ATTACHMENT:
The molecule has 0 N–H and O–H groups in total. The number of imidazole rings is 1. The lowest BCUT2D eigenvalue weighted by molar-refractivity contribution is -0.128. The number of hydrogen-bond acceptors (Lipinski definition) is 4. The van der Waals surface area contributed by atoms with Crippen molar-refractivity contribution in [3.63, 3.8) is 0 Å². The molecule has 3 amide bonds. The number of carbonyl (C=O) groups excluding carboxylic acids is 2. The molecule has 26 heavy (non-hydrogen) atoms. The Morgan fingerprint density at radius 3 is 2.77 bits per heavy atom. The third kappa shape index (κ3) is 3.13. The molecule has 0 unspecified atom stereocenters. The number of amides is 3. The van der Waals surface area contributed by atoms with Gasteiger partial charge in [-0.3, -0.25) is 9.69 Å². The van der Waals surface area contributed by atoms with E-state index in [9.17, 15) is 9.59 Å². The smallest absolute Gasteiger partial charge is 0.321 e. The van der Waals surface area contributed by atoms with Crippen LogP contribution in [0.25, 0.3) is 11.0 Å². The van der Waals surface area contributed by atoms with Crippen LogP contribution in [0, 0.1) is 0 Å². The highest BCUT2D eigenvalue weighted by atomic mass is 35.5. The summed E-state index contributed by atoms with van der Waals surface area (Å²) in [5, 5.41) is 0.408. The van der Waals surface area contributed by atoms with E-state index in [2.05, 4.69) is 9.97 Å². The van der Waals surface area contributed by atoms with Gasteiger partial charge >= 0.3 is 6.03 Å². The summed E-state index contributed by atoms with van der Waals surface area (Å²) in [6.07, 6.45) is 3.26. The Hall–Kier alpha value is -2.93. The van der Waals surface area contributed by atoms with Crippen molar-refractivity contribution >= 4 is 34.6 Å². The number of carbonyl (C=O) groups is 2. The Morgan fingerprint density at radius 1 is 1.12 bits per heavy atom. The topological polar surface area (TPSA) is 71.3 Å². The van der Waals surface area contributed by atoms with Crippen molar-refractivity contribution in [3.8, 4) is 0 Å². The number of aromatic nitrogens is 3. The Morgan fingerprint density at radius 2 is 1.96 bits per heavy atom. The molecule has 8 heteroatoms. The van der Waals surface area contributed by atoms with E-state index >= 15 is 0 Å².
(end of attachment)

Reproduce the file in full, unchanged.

The molecule has 0 N–H and O–H groups in total. The number of imidazole rings is 1. The lowest BCUT2D eigenvalue weighted by molar-refractivity contribution is -0.128. The number of hydrogen-bond acceptors (Lipinski definition) is 4. The van der Waals surface area contributed by atoms with Crippen molar-refractivity contribution in [3.63, 3.8) is 0 Å². The molecule has 3 amide bonds. The number of carbonyl (C=O) groups excluding carboxylic acids is 2. The molecule has 26 heavy (non-hydrogen) atoms. The Morgan fingerprint density at radius 3 is 2.77 bits per heavy atom. The third kappa shape index (κ3) is 3.13. The molecule has 0 unspecified atom stereocenters. The number of amides is 3. The van der Waals surface area contributed by atoms with Gasteiger partial charge in [-0.3, -0.25) is 9.69 Å². The van der Waals surface area contributed by atoms with E-state index in [9.17, 15) is 9.59 Å². The smallest absolute Gasteiger partial charge is 0.321 e. The van der Waals surface area contributed by atoms with Crippen LogP contribution in [0.25, 0.3) is 11.0 Å². The van der Waals surface area contributed by atoms with Crippen LogP contribution in [0, 0.1) is 0 Å². The highest BCUT2D eigenvalue weighted by atomic mass is 35.5. The summed E-state index contributed by atoms with van der Waals surface area (Å²) in [5, 5.41) is 0.408. The van der Waals surface area contributed by atoms with E-state index in [2.05, 4.69) is 9.97 Å². The van der Waals surface area contributed by atoms with Gasteiger partial charge >= 0.3 is 6.03 Å². The summed E-state index contributed by atoms with van der Waals surface area (Å²) in [6.07, 6.45) is 3.26. The Hall–Kier alpha value is -2.93. The van der Waals surface area contributed by atoms with Crippen molar-refractivity contribution >= 4 is 34.6 Å². The number of carbonyl (C=O) groups is 2. The Morgan fingerprint density at radius 1 is 1.12 bits per heavy atom. The topological polar surface area (TPSA) is 71.3 Å². The van der Waals surface area contributed by atoms with Crippen molar-refractivity contribution in [3.8, 4) is 0 Å². The number of aromatic nitrogens is 3. The Morgan fingerprint density at radius 2 is 1.96 bits per heavy atom. The molecule has 8 heteroatoms. The van der Waals surface area contributed by atoms with E-state index >= 15 is 0 Å².